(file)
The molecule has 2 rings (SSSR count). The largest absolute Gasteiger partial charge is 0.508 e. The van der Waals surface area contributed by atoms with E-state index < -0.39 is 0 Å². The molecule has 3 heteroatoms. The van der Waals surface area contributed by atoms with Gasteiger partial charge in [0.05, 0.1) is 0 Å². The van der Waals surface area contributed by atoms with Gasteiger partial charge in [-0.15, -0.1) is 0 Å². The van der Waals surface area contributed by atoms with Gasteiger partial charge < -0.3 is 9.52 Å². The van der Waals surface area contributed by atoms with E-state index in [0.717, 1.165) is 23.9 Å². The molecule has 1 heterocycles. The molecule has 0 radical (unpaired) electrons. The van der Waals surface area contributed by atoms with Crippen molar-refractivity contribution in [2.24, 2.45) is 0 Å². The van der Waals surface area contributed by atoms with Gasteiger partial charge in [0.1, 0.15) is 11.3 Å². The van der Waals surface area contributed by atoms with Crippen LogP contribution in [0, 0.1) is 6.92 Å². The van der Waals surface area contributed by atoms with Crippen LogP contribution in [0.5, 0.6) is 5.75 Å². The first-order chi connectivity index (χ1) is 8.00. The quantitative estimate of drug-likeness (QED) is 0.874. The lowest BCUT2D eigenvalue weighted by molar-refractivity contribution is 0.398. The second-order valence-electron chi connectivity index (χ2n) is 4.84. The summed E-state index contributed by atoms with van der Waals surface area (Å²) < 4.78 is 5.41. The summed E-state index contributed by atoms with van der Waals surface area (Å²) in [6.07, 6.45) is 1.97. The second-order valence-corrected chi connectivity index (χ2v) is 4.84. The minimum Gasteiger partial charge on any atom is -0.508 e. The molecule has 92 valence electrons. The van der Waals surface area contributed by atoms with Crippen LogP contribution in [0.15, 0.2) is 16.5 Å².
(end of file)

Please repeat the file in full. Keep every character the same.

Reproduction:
The molecule has 2 rings (SSSR count). The largest absolute Gasteiger partial charge is 0.508 e. The van der Waals surface area contributed by atoms with E-state index < -0.39 is 0 Å². The molecule has 3 heteroatoms. The van der Waals surface area contributed by atoms with Gasteiger partial charge in [0.05, 0.1) is 0 Å². The van der Waals surface area contributed by atoms with Gasteiger partial charge in [-0.15, -0.1) is 0 Å². The van der Waals surface area contributed by atoms with Gasteiger partial charge < -0.3 is 9.52 Å². The van der Waals surface area contributed by atoms with E-state index in [0.717, 1.165) is 23.9 Å². The molecule has 1 heterocycles. The molecule has 0 radical (unpaired) electrons. The van der Waals surface area contributed by atoms with Crippen molar-refractivity contribution in [2.24, 2.45) is 0 Å². The van der Waals surface area contributed by atoms with Gasteiger partial charge in [0.1, 0.15) is 11.3 Å². The van der Waals surface area contributed by atoms with Crippen LogP contribution in [0, 0.1) is 6.92 Å². The van der Waals surface area contributed by atoms with Crippen LogP contribution in [0.5, 0.6) is 5.75 Å². The first-order chi connectivity index (χ1) is 8.00. The quantitative estimate of drug-likeness (QED) is 0.874. The lowest BCUT2D eigenvalue weighted by molar-refractivity contribution is 0.398. The second-order valence-electron chi connectivity index (χ2n) is 4.84. The summed E-state index contributed by atoms with van der Waals surface area (Å²) < 4.78 is 5.41. The summed E-state index contributed by atoms with van der Waals surface area (Å²) in [6.07, 6.45) is 1.97. The second-order valence-corrected chi connectivity index (χ2v) is 4.84. The minimum Gasteiger partial charge on any atom is -0.508 e. The molecule has 92 valence electrons. The van der Waals surface area contributed by atoms with Crippen LogP contribution in [0.15, 0.2) is 16.5 Å².